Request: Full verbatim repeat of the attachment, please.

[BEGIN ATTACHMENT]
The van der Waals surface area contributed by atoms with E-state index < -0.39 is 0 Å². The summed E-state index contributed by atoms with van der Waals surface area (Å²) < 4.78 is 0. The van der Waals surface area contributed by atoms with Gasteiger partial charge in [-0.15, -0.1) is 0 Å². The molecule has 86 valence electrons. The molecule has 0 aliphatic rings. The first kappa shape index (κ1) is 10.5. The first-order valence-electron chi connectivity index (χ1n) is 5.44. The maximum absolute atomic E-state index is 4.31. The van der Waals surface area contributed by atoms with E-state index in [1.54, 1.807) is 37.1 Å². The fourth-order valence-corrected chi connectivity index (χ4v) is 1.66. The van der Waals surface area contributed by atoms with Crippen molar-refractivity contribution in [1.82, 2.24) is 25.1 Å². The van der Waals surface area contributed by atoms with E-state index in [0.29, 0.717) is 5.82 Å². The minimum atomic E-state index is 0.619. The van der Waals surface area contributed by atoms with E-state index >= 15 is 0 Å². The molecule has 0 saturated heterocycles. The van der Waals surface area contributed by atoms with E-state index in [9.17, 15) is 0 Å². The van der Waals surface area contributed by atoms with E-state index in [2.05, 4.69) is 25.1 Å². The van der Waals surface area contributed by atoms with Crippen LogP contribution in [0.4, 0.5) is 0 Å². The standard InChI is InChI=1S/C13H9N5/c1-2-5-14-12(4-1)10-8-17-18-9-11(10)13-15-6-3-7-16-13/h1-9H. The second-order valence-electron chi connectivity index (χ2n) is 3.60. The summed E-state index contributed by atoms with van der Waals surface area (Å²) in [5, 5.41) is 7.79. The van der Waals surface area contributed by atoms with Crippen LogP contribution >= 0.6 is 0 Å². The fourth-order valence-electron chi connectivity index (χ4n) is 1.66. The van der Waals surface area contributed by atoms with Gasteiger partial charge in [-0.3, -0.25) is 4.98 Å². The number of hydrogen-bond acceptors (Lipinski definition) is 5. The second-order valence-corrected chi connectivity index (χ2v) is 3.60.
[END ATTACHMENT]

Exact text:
The van der Waals surface area contributed by atoms with E-state index < -0.39 is 0 Å². The summed E-state index contributed by atoms with van der Waals surface area (Å²) < 4.78 is 0. The van der Waals surface area contributed by atoms with Gasteiger partial charge in [-0.15, -0.1) is 0 Å². The molecule has 86 valence electrons. The molecule has 0 aliphatic rings. The first kappa shape index (κ1) is 10.5. The first-order valence-electron chi connectivity index (χ1n) is 5.44. The maximum absolute atomic E-state index is 4.31. The van der Waals surface area contributed by atoms with E-state index in [1.54, 1.807) is 37.1 Å². The fourth-order valence-corrected chi connectivity index (χ4v) is 1.66. The van der Waals surface area contributed by atoms with Crippen molar-refractivity contribution in [1.82, 2.24) is 25.1 Å². The van der Waals surface area contributed by atoms with E-state index in [0.29, 0.717) is 5.82 Å². The minimum atomic E-state index is 0.619. The van der Waals surface area contributed by atoms with E-state index >= 15 is 0 Å². The molecule has 0 saturated heterocycles. The van der Waals surface area contributed by atoms with E-state index in [9.17, 15) is 0 Å². The van der Waals surface area contributed by atoms with E-state index in [2.05, 4.69) is 25.1 Å². The van der Waals surface area contributed by atoms with Crippen LogP contribution in [0.4, 0.5) is 0 Å². The standard InChI is InChI=1S/C13H9N5/c1-2-5-14-12(4-1)10-8-17-18-9-11(10)13-15-6-3-7-16-13/h1-9H. The second-order valence-electron chi connectivity index (χ2n) is 3.60. The summed E-state index contributed by atoms with van der Waals surface area (Å²) in [5, 5.41) is 7.79. The van der Waals surface area contributed by atoms with Crippen LogP contribution >= 0.6 is 0 Å². The fourth-order valence-electron chi connectivity index (χ4n) is 1.66. The van der Waals surface area contributed by atoms with Gasteiger partial charge in [-0.3, -0.25) is 4.98 Å². The number of hydrogen-bond acceptors (Lipinski definition) is 5. The second-order valence-corrected chi connectivity index (χ2v) is 3.60.